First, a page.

Plan ahead to maintain your academic rhythm over Spring Break
By Texas State SLAC
Spring Break is almost here! Unfortunately, semesters don’t always end when a college student’s vacation begins. Learning to manage working while enjoying your time off is an essential skill for college life and beyond.
First: Make a plan. Since your brain is still in college mode, take advantage of it. Just as in the regular semester, put what you have to get done and related deadlines on a calendar and make a schedule to be sure you study some each day and more on days you aren’t actively involved in extracurricular fun. Making a plan now will prevent stress later and keep you from completely losing the rhythm of academic life.
Tell your family, friends and roommates that you will have work to do over the break. Letting people know in advance that you must do some homework over the break will make it easier for you to get it done. This way you won’t disappointment them when you can’t do everything they’d planned. Also, they’re more likely to help by reminding you of your plans and giving you space and time to stick to them.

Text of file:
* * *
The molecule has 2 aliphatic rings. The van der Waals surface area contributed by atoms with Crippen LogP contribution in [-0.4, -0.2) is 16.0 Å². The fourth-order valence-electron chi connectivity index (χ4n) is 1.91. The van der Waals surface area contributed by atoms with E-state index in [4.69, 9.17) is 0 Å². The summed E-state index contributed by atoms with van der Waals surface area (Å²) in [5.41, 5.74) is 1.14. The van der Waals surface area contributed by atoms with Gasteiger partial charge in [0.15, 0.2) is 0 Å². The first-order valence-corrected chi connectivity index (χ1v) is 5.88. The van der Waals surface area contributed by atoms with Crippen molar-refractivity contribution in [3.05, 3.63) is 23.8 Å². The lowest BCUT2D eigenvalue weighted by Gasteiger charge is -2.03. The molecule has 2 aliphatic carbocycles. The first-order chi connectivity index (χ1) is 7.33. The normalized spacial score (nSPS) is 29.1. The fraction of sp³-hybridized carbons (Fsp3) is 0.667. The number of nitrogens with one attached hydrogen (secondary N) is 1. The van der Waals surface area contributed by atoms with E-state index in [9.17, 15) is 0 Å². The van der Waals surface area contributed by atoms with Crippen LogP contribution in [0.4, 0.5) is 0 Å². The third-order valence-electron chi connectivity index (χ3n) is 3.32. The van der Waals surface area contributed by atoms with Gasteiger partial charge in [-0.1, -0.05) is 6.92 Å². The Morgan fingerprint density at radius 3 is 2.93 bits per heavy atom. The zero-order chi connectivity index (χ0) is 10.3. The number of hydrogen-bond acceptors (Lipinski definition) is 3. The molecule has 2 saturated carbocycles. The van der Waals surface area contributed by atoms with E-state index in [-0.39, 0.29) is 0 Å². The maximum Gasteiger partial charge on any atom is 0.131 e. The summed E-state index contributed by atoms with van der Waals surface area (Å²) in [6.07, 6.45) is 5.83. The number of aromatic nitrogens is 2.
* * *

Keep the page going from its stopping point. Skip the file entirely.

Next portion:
Keep up on your sleep and nutrition, and avoid ill people if possible. You don’t want to have to miss classes after coming back from a week off.
Use the city library if you need somewhere quiet. Working at home, or wherever you’re spending break, may be difficult. Don’t forget that city libraries are almost everywhere (including tropical Spring Break getaways). They can be great places to work for several hours in peace.
Use time waiting in airports, on long car rides, or during bad weather days to study. Even intermittent studying will help your retention and processing and make returning to academic life easier. Use ear stoppers to block noise or wear ear buds and pretend like you’re listening to music to deter conversation when studying in a public place.
Make back-up copies of your materials — it’s just as important as studying regularly and using downtime to work. Carrying notes and computers entails the possibility that they may get lost or damaged. Make back-up travel drives, e-mail written assignments, photocopy or scan your notes, and always save your work in at least two places.
Finally, consider alternative Spring Break trips that focus on volunteer work for well-known organizations, especially if this is an appropriate time in your academic career to gain real-world experience. These may include local entities such as Habitat for Humanity or domestic violence shelters. Some trips could involve living and working at a camp for the disabled, a Native American reservation, a nature reserve, or going out of the country. Regardless of where you go, volunteer work can broaden your perspective and shape your goals.
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